I was most struck by the negative side of nationalism and 'self-determination'. In the case of the Austro-Hungarian empire, many individuals were better off under the rule of a universal distant bureaucracy than of smaller, ethnically biased governments. Self-determination meant that those who formed minorities became subjected to more constraints than under the Hapsburg and their more tolerant policies; whereas individuals could choose what language school they attended, suddenly the choice was made for them by the government which had a nationalistic agenda.<br/><br/>We are used to thinking of the Austro-Hungarian empire as backwards, repressive, and mired in bureaucratic apathy (think Metternich, Kafka, Musil...), but the picture that emerges from the pages of this book is quite different, far more nuanced and often going against common conception. <br/><br/>I found the plethora of details fascinating; the French adage "the good lord is in the detail" has never been more true than here. <br/><br/>To me, the book is a godsend, as it opened up new perspectives on any number of topics. And it makes me wonder what similar books on other times and places might do to change the ideas I have of these! A wonderful book that must not be missed, for anyone interested in European history and/or in history in general.

    4 of 5 people found this review helpful
  • Sebastian
    United States
    10/03/17
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    Performance
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    "This book is like drinking polyethylene glycol..."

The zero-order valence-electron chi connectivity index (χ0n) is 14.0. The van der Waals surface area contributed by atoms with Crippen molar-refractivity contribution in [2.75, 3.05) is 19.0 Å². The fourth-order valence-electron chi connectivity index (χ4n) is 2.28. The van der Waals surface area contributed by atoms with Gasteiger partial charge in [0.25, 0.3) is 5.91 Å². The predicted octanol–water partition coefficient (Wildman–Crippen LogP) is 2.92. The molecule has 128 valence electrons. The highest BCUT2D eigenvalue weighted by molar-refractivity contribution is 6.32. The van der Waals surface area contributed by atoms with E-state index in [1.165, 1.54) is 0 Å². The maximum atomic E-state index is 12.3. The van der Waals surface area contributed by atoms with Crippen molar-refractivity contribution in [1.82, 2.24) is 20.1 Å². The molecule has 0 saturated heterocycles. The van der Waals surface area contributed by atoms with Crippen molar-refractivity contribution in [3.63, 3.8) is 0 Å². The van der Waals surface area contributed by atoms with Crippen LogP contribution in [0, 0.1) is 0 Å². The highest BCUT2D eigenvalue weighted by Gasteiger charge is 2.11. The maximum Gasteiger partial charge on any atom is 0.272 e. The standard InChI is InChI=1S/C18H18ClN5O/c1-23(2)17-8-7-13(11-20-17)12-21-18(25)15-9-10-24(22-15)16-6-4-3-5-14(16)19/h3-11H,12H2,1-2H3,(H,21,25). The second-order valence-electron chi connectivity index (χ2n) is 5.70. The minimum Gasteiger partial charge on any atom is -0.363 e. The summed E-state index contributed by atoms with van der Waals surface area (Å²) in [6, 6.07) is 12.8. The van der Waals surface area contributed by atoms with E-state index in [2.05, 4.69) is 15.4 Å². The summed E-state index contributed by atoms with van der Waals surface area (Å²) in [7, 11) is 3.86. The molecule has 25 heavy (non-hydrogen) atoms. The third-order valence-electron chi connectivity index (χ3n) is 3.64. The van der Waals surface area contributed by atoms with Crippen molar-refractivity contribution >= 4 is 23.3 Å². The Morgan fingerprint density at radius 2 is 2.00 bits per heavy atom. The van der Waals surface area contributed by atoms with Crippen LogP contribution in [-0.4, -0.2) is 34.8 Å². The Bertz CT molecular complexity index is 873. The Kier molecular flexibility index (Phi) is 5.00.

... it tastes awful but if you a are lucky you find out you don't have cancer.
    The true title should be the administration of the Habsburg empire. Saying the topic is dry is an understatement and the author brings no life, nor humanity to the topic.
    First the book starts pretty much at Mary Therese, so Spain, the thirty years war, the empire at its furthest reach not dealt with.
    I think I reached a peak of irritation when the Habsburg empire suddenly became the dual monarchy Austria and Hungary. No why no how just poof now lets delve in the new bureaucratic parameters. I did learn that Hungary was really too much for the Habsburg empire to assimilate and eventually caused its perdition. Undeniably the topic was thoroughly researched.
    I slugged it out to the bitter end only because I wanted hear about the death of the empire, the death of this story and because I paid for this book.
    I Mean I just finished reading Mark Kurlansky's book Salt and it was fascinating, enjoyable sometimes even funny yes a book about salt was more captivating than a book about the Habsburgs. It takes some kind of talent.

    11 of 17 people found this review helpful